“Language is hard: Are you sure they mean what you think they mean?” – Karen Swallow Prior at One Eye Squinted: “In 1712, Jonathan Swift, the Anglican clergyman most famous for his brilliant satire, published ‘A Proposal for Correcting, Improving and Ascertaining the English Tongue.’ Complaining that the English language was subject to ‘daily corruptions’ and continuous ‘abuses and absurdities,’ Swift offered a plan (perhaps facetiously) for ‘fixing our Language for ever.’ Although it would be impossible to establish a perfect English, Swift admitted, ‘I am of Opinion,’ he wrote, ‘that it is better a Language should not be wholly perfect, than that it should be perpetually changing.’ Obviously, Swift’s proposal was never implemented. Hundreds of words are added to English dictionaries every year, arising from new technologies, phenomena and trends. The number of words in English has long surpassed 1 million. Not only are new words constantly added to the language, but old words can take on new meanings, too (as anyone who’s read a quaint 19th century novel knows, for they are full of words and phrases that have less innocent meanings today). Two camps shape the field of linguistics: prescriptivism and descriptivism. A prescriptivist approach sets out the rules of grammar and usage and is concerned with how language and words should be used. A descriptivist approach, in contrast, attempts to assess and describe how language is being used. Because I teach English, I am by necessity a prescriptivist first, a descriptivist only reluctantly. It’s hard to be a prescriptivist in descriptivist world.”
“Sacred Space, Desecration, and Reconciliation: A Story and Some Theses” – Brian J. Walsh in The Other Journal: “‘Brian, Shahla would like to see where we pray.’ The request wasn’t totally out of the blue. Shahla had been moved to tears a week earlier upon hearing from her friend Janice that our little group of Christians at the University of Toronto had been praying for her. An Iranian woman who had escaped the violent repression of the Islamic Revolution, Shahla had, like so many Iranian émigrés, abandoned religion. Prayer was a tool of oppression and violence in Iran, and she had found a place of safety in a decidedly secular vision of life. Nevertheless, she arrived on campus that day, and we walked down the long hallway to the chapel where the Wine Before Breakfast community gathered to worship every Tuesday morning. We looked around the space, and she noted how beautiful it was. After a few minutes, I could tell that she was ready to move on. But before Shahla and Janice left, I asked if they would come down to the chaplain’s office for a moment. I had something to give to Janice. The time in the office was also short, and the two women went on their way. An hour after they had left, Janice called. ‘Brian,’ she said, ‘This is pretty amazing. When Shahla and I left the office, she immediately told me of a dream that she had. Shahla takes dreams very seriously and often calls her sister in Iran to help her interpret them.'”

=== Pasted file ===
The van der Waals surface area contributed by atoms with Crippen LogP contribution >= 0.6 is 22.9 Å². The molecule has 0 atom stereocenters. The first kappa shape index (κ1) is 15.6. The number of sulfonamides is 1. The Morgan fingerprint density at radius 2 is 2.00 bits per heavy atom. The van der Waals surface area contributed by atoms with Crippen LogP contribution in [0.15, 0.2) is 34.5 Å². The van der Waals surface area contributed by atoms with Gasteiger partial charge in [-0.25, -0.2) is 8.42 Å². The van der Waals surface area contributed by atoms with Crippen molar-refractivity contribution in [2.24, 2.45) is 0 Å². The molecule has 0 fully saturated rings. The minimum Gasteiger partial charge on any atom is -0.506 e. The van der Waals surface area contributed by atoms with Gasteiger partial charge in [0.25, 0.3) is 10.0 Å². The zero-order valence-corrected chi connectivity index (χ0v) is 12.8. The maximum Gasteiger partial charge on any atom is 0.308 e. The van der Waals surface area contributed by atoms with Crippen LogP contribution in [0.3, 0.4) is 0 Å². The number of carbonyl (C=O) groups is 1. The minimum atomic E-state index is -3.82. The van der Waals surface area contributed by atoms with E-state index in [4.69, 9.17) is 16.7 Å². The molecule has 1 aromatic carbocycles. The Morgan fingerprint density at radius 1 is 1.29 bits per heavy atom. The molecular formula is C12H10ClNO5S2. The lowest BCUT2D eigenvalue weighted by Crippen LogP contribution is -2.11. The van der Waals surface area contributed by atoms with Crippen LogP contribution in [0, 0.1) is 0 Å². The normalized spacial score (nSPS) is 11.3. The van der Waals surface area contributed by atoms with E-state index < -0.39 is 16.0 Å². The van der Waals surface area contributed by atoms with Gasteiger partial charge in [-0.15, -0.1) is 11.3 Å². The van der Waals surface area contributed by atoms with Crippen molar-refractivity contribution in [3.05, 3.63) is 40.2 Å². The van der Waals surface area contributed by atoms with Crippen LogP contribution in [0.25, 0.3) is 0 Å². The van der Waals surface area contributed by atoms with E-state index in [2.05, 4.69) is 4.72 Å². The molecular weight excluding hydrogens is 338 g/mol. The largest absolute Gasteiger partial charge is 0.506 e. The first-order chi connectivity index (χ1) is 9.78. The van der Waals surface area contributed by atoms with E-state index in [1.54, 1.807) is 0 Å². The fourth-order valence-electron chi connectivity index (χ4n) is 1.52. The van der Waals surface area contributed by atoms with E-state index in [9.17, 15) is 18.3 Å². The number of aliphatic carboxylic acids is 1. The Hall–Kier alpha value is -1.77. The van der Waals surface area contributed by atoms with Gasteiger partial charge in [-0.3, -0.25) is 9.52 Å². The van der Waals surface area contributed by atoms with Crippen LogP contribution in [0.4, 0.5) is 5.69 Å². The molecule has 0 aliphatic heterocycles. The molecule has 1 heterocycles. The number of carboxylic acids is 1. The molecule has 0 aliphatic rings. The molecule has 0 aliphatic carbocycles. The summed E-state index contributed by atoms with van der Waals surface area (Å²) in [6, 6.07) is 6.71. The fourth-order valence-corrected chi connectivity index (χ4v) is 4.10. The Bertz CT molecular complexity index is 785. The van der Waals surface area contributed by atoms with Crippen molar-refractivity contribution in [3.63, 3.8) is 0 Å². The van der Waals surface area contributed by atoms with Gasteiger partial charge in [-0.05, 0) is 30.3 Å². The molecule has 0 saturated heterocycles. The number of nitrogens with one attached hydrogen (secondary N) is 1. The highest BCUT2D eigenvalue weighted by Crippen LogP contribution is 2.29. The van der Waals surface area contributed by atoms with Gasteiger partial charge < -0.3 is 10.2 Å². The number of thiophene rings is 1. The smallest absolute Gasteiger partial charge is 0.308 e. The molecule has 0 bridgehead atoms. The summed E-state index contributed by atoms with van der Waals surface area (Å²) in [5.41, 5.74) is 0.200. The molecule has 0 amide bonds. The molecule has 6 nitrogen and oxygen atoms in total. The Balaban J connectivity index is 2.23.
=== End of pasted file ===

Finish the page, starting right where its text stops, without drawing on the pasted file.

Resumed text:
“‘All the Glory to Jesus’: Maverick City to Make History in Performance at 64th Annual Grammy Awards” – Talia Wise at CBN News: “Maverick City Music will make history at the 64th annual Grammy Awards becoming the first Christian group to perform on the grand stage in 20 years. ‘All the glory and praise goes to Jesus,’ read the group’s Instagram post. The five-time Grammy-nominated group will be the first Christian or Gospel artist to be televised during the ceremony in over 20 years as well as the first time an artist has been nominated in all four categories across the two genres. ‘Blessed is an understatement for how we feel about all #Jireh is doing in this moment – we’re making history,’ they said of their upcoming Grammy performance. ‘We truly feel that we have been placed here for such a time as this and are excited to continue to share this journey with you all!'”
Music: Fernando Jesus, “Stricken, Smitten and Afflicted” from The Crucifixion of Jesus